If you need to Evict the Tenant
Evicting a tenant can be a challenging task to do if they decline to leave the property. In addition, things tend to get even more complicated if the tenant has a solicitor to battle the case for them. In such circumstances, landlords should consult with a lawyer for rental property who can help them move seamlessly through the eviction procedure.
Moreover, hiring a lawyer is essential because you cannot vacate a tenant on impulse, as it can do more harm than good. Likewise, specific regulations like the Residential Tenancies Act confer respective rights on tenants and landlords. An attorney will be well-versed in dealing with such issues and assist the landlord with the required legal processes.
Defaults on the Rent Payment
According to the Residential Tenancies Act, paying rent timely is a tenant’s legal responsibility. However, in some circumstances, the tenant fails to give rent to the landlord for months together, and recovering that sum from them can be a challenge. In such situations, consulting an attorney will provide you with a better perspective on how to trade with such matters. If needed, the landlord can also register a case in court with the help of their attorney.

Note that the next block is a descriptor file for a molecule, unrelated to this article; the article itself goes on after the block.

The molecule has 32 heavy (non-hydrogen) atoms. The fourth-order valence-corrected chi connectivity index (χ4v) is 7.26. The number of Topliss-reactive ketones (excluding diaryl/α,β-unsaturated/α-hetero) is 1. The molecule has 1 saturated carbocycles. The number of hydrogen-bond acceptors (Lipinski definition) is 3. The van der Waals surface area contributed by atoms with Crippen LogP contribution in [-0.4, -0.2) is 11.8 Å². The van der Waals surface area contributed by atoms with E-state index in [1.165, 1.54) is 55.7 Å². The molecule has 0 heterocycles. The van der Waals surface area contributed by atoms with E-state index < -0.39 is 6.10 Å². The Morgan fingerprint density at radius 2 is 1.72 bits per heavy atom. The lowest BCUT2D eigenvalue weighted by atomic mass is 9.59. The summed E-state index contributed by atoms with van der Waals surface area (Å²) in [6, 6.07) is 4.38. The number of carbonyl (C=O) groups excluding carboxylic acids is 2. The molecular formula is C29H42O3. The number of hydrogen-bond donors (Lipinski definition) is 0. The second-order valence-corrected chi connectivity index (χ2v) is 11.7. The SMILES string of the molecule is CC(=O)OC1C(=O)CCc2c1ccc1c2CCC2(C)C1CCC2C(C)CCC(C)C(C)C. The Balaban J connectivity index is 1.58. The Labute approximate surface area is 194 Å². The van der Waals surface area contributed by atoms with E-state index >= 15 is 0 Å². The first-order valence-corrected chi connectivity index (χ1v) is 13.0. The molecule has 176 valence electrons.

Holds you Accountable for Damages
Sometimes, the tenant can hold the owner responsible for any damage or illness they get during their stay in the rental property. Also, irrespective of whether the lessor was accountable for health issues, they must consider employing an attorney. Especially since the tenant too might have a solicitor to fight their suit, and you don't want to be left alone to handle the mess yourself.
Causes Any Potential Harm to your Property